Nonresidential jobs appear to flatten but spending soars.

Nonfarm payroll employment edged up 18,000 in December, seasonally adjusted, the Bureau of Labor Statistics (BLS) reported today. The gain was a record-setting 52nd in a row but was the smallest monthly rise since 2003. For the year, employment increased 1.3 million (1.0%), or about 110,000 per month, vs. 2.1 million or more in each of the three prior years.

The unemployment rate climbed from 4.7% in November to 5.0%, the highest level in two years. Total construction employment fell 49,000 for the month to 7,489,000 and 195,000 (2.5%) over 12 months. Residential building and specialty trades employment accounted for all the job losses (from 3,344,000 to 3,150,000) and fell 5.8% over the year. Yet the BLS numbers appear to understate the residential job loss. Census figures on residential construction spending show a drop of 17.5% from November 2006 to November 2007, and it seems likely that employment is down by a similar percentage, implying a drop of 585,000 jobs, not 195,000. The difference may be the number of specialty trade contractors whose companies formerly did residential wiring, plumbing, concrete finishing, etc., but are now doing nonresidential work. Adding those 390,000 jobs to the 4,339,000 nonresidential building, specialty trade and heavy and civil engineering contractors counted by BLS would produce a 12-month employment gain of 9%, a more plausible number than BLS’s zero change in light of the 18% increase in nonresidential spending over the past year. Such an increase would also help explain why average hourly earnings in construction rose 4.4% last year (to $21.33 per hour), vs.3.7% for all private-sector production or nonsupervisory workers. Architectural and engineering services employment rose again in December and was up 3.9% for the year, a positive sign for future nonresidential construction.

Construction spending inched up 0.1% in November to $1.165 trillion at a seasonally adjusted annual rate, the Census Bureau reported on Wednesday. That total was 0.1% less than in November 2006. The year-to-date (YTD) change for January-November 2006 vs. 2007 was -2.5%. Once again, the totals mask huge differences between residential construction spending (down 2.4% for the month and 17% YTD) and nonresidential (up 2.1% and 16%). Of Census’ 16 nonresidential categories, all were up YTD except religious structures (-1.4%), the type most closely linked to new housing. Leading growth categories for private nonresidential: lodging (2.1% and 63%); power (7.1%, 28%); educational (mainly higher ed; 1.2%, 22%); office (1.1%, 21%); communication (-2.0%, 20%); commercial (retail, warehouse, farm; 0.7%; 14%). The two largest public categories were educational (mainly K-12; 3.3%, 13%) and highway and street (1.9%, 7.1%). Private single-unit residential spending fell 5% and 27%; multi-unit rose 0.6% for the month but fell 6.0% YTD; and improvements rose 0.5% and 2.9%.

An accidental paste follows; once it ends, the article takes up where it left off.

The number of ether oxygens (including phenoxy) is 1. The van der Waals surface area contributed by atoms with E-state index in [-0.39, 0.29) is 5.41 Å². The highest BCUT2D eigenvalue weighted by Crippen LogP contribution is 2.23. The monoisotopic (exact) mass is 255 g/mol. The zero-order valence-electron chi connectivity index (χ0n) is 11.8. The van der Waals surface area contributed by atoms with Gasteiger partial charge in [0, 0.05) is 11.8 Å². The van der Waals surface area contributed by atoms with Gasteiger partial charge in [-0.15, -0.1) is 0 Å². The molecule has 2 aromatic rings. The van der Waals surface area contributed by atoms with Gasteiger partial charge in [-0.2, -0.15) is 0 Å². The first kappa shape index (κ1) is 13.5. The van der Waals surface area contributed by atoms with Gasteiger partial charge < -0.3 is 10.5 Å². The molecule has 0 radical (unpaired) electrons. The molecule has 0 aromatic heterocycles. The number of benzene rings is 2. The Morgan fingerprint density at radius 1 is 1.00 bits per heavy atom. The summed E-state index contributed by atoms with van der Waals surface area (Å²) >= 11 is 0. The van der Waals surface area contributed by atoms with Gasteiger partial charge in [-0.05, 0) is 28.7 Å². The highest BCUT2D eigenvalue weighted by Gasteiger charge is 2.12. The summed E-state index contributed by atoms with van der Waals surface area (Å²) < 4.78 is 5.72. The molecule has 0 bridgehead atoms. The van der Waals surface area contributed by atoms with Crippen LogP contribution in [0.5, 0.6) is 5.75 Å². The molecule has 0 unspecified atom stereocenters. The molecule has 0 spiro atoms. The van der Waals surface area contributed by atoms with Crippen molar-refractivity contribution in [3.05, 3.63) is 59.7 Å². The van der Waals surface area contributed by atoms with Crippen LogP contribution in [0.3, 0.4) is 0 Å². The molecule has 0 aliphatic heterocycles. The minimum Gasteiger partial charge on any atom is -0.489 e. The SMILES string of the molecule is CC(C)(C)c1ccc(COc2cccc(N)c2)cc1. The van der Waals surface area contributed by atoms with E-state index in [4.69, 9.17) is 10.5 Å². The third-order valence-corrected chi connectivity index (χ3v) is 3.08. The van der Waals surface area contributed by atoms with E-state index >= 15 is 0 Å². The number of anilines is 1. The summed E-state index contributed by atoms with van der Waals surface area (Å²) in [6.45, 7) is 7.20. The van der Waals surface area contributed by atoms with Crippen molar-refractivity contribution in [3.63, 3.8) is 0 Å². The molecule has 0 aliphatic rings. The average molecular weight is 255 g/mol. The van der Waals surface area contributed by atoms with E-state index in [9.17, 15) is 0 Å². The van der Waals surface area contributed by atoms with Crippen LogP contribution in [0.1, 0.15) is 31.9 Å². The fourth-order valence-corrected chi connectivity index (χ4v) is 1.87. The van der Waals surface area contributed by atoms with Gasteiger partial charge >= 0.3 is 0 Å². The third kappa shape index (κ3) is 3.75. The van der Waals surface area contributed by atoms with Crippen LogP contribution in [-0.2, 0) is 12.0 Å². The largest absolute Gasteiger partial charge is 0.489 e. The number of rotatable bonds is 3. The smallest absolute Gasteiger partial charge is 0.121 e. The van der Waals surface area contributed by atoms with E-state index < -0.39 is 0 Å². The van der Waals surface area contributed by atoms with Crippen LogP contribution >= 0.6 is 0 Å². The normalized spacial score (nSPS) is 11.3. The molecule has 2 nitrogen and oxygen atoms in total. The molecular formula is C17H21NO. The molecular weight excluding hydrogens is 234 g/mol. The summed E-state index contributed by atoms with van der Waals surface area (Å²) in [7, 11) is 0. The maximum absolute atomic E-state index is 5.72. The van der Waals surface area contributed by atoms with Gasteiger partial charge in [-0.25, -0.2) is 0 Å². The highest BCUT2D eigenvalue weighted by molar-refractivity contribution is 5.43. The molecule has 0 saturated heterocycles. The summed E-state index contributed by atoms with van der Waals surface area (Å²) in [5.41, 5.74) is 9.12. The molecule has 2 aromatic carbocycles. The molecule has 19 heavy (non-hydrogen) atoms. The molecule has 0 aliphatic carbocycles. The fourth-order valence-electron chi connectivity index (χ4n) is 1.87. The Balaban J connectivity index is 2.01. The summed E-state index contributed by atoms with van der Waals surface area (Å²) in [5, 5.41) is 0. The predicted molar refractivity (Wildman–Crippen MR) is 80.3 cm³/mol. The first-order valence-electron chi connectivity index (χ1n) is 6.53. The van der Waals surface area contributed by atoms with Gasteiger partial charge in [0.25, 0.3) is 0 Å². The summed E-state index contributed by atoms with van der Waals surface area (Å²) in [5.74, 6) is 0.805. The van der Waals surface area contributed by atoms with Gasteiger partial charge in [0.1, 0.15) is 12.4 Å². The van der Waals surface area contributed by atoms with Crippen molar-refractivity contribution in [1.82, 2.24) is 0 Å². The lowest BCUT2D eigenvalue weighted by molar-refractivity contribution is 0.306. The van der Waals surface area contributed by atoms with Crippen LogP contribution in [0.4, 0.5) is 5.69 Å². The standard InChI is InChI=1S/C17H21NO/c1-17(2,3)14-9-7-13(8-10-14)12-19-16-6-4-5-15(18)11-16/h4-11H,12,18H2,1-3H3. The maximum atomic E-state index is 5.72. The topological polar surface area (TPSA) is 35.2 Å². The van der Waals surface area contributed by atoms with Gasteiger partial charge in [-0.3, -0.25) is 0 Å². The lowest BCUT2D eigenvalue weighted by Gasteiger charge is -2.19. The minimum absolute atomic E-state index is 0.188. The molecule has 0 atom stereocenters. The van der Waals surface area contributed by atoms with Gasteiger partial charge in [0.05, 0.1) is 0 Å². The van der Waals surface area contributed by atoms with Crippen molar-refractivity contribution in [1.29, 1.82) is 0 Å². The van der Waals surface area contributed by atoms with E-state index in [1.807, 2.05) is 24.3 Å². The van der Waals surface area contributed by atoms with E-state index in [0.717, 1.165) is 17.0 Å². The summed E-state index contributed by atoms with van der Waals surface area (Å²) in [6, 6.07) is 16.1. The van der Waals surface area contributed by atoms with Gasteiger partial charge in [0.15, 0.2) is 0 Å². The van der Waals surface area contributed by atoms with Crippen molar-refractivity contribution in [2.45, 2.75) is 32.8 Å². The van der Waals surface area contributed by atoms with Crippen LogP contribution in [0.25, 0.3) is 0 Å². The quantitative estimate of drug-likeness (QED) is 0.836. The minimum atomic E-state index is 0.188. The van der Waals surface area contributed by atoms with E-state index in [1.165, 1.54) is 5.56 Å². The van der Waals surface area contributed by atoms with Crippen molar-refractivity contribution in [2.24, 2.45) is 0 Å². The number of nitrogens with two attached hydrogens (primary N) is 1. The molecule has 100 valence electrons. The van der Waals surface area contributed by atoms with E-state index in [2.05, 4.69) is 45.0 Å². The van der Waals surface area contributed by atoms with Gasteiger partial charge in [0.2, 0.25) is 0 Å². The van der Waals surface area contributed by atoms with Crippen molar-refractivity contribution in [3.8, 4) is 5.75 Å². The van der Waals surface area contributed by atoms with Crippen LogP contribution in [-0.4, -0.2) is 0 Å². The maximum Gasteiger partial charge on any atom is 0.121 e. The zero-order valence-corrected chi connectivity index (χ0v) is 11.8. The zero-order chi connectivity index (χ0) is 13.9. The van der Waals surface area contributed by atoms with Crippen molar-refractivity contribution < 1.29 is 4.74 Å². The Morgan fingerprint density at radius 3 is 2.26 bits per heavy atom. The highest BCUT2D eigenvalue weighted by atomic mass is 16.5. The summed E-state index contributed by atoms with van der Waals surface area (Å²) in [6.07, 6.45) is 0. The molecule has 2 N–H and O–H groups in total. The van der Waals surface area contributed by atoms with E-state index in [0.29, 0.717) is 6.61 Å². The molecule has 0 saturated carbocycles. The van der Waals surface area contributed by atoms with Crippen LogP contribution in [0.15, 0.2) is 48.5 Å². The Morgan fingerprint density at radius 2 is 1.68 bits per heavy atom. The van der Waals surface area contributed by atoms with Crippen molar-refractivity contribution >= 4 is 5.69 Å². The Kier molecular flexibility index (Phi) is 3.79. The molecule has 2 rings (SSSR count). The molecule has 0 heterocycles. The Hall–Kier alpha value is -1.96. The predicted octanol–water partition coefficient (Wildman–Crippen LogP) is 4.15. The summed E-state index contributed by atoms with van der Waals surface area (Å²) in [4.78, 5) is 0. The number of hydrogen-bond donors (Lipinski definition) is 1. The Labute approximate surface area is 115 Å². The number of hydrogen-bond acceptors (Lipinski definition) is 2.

New orders for U.S. manufactured goods (excluding semiconductor manufacturing) rose 1.5%, seasonally adjusted, in November, the fifth increase in six months, Census reported on Thursday. January-November YTD orders were up just 0.9%. Orders for construction materials and supplies climbed 0.2% in the month but fell 1.2% YTD. Orders for construction machinery leaped 30% in November but sank 29% YTD.

Purchasing executives who responded to the Institute for Supply Management’s monthly surveys of manufacturers (released on Wednesday) and nonmanufacturing sectors (released today) listed the following items important to construction as up in price in December: diesel fuel and freight fuel surcharges; steel, stainless steel and carbon steel pipe. Lumber was the only item down in price. Construction was listed fourth out of five nonmanufacturing sectors reporting growth in business activity but was not among the six reporting growth of new orders or increases in employment.

Despite the growth in retail construction through November, signs continue that it may slow. BLS reported today that retail employment rose 0.3% in the 12 months through December, half as much as a few months earlier. In the past month, Circuit City said it would spend $150-200 million on stores in 2008, down from $250 million in 2007. CompUSA said it would close any of its remaining 103 stores that can’t be sold. Levitz Furniture said it was closing its 76 remaining stores. D.C.-based Scan Furniture will close its five stores.

Consumer electronics and furniture retail weakness reflects the ongoing slump in housing sales. The government reported on December 28 that new single-family home sales in November fell 9%, seasonally adjusted, from October and 34% from November 2006. The supply of unsold new houses shrank 6.8% from a year before but equaled 9.3 months at current selling rates, up from 6.5 months in November 2006. The National Association of Realtors reported on Monday that existing-home sales, including single-family, townhouses, condos and co-ops, rose 0.4% in November but fell 20% from a year earlier.